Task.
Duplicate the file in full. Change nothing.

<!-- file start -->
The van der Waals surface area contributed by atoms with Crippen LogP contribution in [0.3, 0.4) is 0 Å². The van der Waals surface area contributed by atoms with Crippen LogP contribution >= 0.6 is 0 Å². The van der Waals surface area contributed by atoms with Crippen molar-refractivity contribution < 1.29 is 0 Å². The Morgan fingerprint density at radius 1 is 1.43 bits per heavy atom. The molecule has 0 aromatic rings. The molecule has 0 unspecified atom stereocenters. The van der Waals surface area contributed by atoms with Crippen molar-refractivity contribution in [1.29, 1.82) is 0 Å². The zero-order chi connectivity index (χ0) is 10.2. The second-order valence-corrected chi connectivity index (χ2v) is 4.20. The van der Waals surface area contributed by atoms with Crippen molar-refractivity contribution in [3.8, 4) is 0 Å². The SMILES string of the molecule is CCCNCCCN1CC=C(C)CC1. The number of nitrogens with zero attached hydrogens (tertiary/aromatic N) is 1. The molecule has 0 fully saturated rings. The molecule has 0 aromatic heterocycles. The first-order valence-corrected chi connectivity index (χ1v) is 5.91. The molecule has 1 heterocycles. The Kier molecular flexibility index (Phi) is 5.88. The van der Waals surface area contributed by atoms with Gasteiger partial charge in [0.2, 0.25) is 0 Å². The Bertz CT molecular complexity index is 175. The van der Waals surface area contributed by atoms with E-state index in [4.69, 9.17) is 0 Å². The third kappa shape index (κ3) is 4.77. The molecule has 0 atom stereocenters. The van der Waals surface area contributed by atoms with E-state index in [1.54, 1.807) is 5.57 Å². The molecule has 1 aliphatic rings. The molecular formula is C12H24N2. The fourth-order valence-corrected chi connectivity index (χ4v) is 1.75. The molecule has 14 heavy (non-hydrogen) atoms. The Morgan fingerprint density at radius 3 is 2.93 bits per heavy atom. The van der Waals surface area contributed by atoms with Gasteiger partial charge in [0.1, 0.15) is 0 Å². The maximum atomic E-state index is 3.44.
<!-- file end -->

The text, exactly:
The van der Waals surface area contributed by atoms with Crippen LogP contribution in [0.3, 0.4) is 0 Å². The van der Waals surface area contributed by atoms with Crippen LogP contribution >= 0.6 is 0 Å². The van der Waals surface area contributed by atoms with Crippen molar-refractivity contribution < 1.29 is 0 Å². The Morgan fingerprint density at radius 1 is 1.43 bits per heavy atom. The molecule has 0 aromatic rings. The molecule has 0 unspecified atom stereocenters. The van der Waals surface area contributed by atoms with Crippen molar-refractivity contribution in [1.29, 1.82) is 0 Å². The zero-order chi connectivity index (χ0) is 10.2. The second-order valence-corrected chi connectivity index (χ2v) is 4.20. The van der Waals surface area contributed by atoms with Crippen molar-refractivity contribution in [3.8, 4) is 0 Å². The SMILES string of the molecule is CCCNCCCN1CC=C(C)CC1. The number of nitrogens with zero attached hydrogens (tertiary/aromatic N) is 1. The molecule has 0 fully saturated rings. The molecule has 0 aromatic heterocycles. The first-order valence-corrected chi connectivity index (χ1v) is 5.91. The molecule has 1 heterocycles. The Kier molecular flexibility index (Phi) is 5.88. The van der Waals surface area contributed by atoms with Gasteiger partial charge in [0.2, 0.25) is 0 Å². The Bertz CT molecular complexity index is 175. The van der Waals surface area contributed by atoms with E-state index in [4.69, 9.17) is 0 Å². The third kappa shape index (κ3) is 4.77. The molecule has 0 atom stereocenters. The van der Waals surface area contributed by atoms with E-state index in [1.54, 1.807) is 5.57 Å². The molecule has 1 aliphatic rings. The molecular formula is C12H24N2. The fourth-order valence-corrected chi connectivity index (χ4v) is 1.75. The molecule has 14 heavy (non-hydrogen) atoms. The Morgan fingerprint density at radius 3 is 2.93 bits per heavy atom. The van der Waals surface area contributed by atoms with Gasteiger partial charge in [0.1, 0.15) is 0 Å². The maximum atomic E-state index is 3.44.